This means that even seemingly small, inconsequential beliefs can be as integral to the brain’s experience of survival as are beliefs that are “obviously” connected to survival. Thus, trying to change any belief, no matter how small or silly it may seem, can produce ripple effects through the entire system and ultimately threaten the brain’s experience of survival. This is why people are so often driven to defend even seemingly small or tangential beliefs. A creationist cannot tolerate believing in the accuracy of data indicating the reality of evolution not because of the accuracy or inaccuracy of the data itself, but because changing even one belief related to matters of the Bible and the nature of creation will crack an entire system of belief, a fundamental worldview and, ultimately, their brain’s experience of survival.
>>Implications for Skeptics<<
Skeptical thinkers must realize that because of the survival value of beliefs, disconfirming evidence will rarely, if ever, be sufficient to change beliefs, even in “otherwise intelligent” people. In order to effectively change beliefs skeptics must attend to their survival value, not just their data-accuracy value. This involves several elements.
First, skeptics must not expect beliefs to change simply as the result of data or assuming that people are stupid because their beliefs don’t change. They must avoid becoming critical or demeaning in response to the resilience of beliefs. People are not necessarily idiots just because their beliefs don’t yield to new information. Data is always necessary, but it is rarely sufficient.
Second, skeptics must learn to always discuss not just the specific topic addressed by the data, but also the implications that changing the related beliefs will have for the fundamental worldview and belief system of the affected individuals. Unfortunately, addressing belief systems is a much more complicated and daunting task than simply presenting contradictory evidence. Skeptics must discuss the meaning of their data in the face of the brain’s need to maintain its belief system in order to maintain a sense of wholeness, consistency, and control in life. Skeptics must become adept at discussing issues of fundamental philosophies and the existential anxiety that is stirred up any time beliefs are challenged. The task is every bit as much philosophical and psychological as it is scientific and data-based.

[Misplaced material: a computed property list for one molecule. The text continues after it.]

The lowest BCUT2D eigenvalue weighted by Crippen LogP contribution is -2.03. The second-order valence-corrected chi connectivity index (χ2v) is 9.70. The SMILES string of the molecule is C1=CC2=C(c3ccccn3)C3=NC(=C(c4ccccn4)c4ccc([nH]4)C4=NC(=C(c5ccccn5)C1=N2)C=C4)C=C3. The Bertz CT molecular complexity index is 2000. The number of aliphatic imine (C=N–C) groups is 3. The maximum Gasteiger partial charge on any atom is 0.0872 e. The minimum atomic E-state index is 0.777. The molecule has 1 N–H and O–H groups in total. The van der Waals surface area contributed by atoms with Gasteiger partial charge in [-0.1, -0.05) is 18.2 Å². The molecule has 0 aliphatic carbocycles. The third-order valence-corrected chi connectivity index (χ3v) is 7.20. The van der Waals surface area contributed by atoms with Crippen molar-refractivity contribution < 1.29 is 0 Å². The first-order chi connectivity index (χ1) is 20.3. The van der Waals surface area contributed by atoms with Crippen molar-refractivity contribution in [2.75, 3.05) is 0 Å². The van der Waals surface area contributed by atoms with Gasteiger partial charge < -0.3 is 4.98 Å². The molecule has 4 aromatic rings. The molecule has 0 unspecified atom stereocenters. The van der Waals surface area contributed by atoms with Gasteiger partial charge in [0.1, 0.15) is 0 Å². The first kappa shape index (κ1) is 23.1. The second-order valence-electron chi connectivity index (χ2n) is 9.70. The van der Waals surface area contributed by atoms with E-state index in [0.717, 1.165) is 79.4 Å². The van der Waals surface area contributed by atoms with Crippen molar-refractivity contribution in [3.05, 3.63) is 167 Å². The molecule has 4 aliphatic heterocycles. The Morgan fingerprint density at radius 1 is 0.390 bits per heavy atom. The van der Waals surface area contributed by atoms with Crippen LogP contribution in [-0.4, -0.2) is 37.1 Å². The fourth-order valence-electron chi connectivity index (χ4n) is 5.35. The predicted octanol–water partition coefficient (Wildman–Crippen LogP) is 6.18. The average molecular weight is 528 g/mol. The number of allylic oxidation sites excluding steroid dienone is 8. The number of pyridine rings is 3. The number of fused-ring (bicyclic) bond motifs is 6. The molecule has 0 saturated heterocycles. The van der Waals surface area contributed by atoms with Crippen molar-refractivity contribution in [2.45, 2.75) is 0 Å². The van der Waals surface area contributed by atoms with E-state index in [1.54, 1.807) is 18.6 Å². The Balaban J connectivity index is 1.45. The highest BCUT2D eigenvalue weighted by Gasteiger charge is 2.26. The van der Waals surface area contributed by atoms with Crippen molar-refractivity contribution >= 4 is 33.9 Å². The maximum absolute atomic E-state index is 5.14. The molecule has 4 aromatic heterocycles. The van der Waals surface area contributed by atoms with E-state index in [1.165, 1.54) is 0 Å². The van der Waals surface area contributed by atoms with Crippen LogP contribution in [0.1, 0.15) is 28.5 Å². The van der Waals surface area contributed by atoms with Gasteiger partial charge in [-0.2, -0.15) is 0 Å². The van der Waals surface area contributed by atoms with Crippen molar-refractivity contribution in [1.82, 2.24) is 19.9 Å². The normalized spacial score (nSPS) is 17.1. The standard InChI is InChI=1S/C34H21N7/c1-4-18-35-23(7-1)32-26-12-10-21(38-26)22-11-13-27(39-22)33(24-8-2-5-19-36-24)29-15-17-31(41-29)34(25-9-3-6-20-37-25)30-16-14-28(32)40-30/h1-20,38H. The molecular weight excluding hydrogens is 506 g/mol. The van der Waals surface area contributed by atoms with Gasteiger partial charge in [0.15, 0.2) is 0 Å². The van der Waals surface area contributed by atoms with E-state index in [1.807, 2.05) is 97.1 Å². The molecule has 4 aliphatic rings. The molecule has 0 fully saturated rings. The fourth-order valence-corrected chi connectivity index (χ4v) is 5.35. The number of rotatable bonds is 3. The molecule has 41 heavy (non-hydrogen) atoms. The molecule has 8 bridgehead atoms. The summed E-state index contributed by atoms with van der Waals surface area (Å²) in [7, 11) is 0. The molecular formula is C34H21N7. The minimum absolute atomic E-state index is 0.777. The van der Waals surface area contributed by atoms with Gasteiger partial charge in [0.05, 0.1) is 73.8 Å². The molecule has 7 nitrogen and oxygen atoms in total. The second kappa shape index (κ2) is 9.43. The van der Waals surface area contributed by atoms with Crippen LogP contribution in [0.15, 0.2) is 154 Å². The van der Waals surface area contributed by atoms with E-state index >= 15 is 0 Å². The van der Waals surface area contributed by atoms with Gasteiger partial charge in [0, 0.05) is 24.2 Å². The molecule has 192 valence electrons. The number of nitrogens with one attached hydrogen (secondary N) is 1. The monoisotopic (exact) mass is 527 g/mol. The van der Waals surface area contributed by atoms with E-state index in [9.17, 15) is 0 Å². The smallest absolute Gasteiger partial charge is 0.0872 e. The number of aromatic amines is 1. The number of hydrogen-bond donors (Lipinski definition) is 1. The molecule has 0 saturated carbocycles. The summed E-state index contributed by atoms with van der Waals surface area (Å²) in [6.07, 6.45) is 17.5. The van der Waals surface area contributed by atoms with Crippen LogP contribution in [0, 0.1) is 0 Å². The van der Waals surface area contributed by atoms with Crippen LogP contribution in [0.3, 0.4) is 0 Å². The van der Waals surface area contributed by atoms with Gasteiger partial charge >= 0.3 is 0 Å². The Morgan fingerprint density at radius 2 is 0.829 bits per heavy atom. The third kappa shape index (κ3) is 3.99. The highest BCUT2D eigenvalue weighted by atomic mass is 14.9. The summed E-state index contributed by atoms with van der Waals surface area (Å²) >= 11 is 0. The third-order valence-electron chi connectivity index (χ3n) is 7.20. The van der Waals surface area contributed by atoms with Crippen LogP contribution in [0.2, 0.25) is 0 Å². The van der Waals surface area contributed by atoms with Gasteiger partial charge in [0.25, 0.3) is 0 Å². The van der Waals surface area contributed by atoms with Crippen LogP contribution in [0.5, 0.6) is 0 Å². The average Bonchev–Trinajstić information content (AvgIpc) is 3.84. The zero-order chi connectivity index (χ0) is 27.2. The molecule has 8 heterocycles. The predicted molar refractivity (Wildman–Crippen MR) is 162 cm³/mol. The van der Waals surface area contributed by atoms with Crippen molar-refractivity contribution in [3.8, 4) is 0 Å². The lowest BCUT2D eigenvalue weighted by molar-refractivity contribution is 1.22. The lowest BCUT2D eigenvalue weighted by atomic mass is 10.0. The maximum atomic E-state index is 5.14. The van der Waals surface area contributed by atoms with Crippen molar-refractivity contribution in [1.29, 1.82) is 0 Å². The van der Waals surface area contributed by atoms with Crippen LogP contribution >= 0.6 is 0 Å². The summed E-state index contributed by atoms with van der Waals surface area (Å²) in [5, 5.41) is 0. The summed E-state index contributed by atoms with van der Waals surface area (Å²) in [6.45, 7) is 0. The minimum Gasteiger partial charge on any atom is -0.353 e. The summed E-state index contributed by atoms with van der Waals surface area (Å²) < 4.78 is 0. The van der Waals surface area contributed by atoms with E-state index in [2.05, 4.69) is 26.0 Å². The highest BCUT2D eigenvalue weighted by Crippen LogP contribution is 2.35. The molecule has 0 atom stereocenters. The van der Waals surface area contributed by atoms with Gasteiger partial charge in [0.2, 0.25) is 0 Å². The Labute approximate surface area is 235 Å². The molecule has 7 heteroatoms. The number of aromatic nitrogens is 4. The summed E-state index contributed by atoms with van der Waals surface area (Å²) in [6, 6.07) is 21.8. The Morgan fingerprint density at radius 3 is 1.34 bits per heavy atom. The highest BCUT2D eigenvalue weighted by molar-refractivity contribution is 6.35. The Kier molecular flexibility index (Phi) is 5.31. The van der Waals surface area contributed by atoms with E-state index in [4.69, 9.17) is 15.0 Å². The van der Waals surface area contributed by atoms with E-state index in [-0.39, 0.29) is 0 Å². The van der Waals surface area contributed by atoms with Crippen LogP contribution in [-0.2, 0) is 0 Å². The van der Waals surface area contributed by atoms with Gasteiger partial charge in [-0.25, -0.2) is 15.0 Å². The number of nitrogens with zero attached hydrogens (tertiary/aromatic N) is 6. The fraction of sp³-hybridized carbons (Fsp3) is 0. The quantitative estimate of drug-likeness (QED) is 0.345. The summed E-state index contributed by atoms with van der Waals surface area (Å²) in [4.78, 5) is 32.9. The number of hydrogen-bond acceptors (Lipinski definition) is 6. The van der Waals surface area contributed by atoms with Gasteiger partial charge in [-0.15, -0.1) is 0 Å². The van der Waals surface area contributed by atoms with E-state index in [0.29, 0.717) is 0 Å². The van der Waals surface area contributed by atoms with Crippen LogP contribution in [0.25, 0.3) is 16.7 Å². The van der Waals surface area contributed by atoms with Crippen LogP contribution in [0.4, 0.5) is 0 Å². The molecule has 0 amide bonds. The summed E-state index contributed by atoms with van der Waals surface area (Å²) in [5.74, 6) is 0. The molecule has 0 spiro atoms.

Third, and perhaps most important, skeptics must always appreciate how hard it is for people to have their beliefs challenged. It is, quite literally, a threat to their brain’s sense of survival. It is entirely normal for people to be defensive in such situations. The brain feels it is fighting for its life. It is unfortunate that this can produce behavior that is provocative, hostile, and even vicious, but it is understandable as well.
The lesson for skeptics is to understand that people are generally not intending to be mean, contrary, harsh, or stupid when they are challenged. It’s a fight for survival. The only effective way to deal with this type of defensiveness is to de-escalate the fighting rather than inflame it. Becoming sarcastic or demeaning simply gives the other person’s defenses a foothold to engage in a tit-for-tat exchange that justifies their feelings of being threatened (“Of course we fight the skeptics-look what uncaring, hostile jerks they are!”) rather than a continued focus on the truth.
Skeptics will only win the war for rational beliefs by continuing, even in the face of defensive responses from others, to use behavior that is unfailingly dignified and tactful and that communicates respect and wisdom. For the data to speak loudly, skeptics must always refrain from screaming.
Finally, it should be comforting to all skeptics to remember that the truly amazing part of all of this is not that so few beliefs change or that people can be so irrational, but that anyone’s beliefs ever change at all. Skeptics’ ability to alter their own beliefs in response to data is a true gift; a unique, powerful, and precious ability. It is genuinely a “higher brain function” in that it goes against some of the most natural and fundamental biological urges. Skeptics must appreciate the power and, truly, the dangerousness that this ability bestows upon them. They have in their possession a skill that can be frightening, life-changing, and capable of inducing pain. In turning this ability on others it should be used carefully and wisely. Challenging beliefs must always be done with care and compassion.
Skeptics must remember to always keep their eye on the goal. They must see the long view. They must attempt to win the war for rational beliefs, not to engage in a fight to the death over any one particular battle with any one particular individual or any one particular belief. Not only must skeptics’ methods and data be clean, direct, and unbiased, their demeanor and behavior must be as well.
About the Author
Gregory W. Lester, Ph.D. is a psychologist on the graduate faculty of the University of St. Thomas in Houston, Texas, and in private practice in Houston and in Denver, Colorado. Address correspondence to: Gregory W. Lester, Ph.D., 111 Harrison St., Suite 1, Denver, Colorado 80206.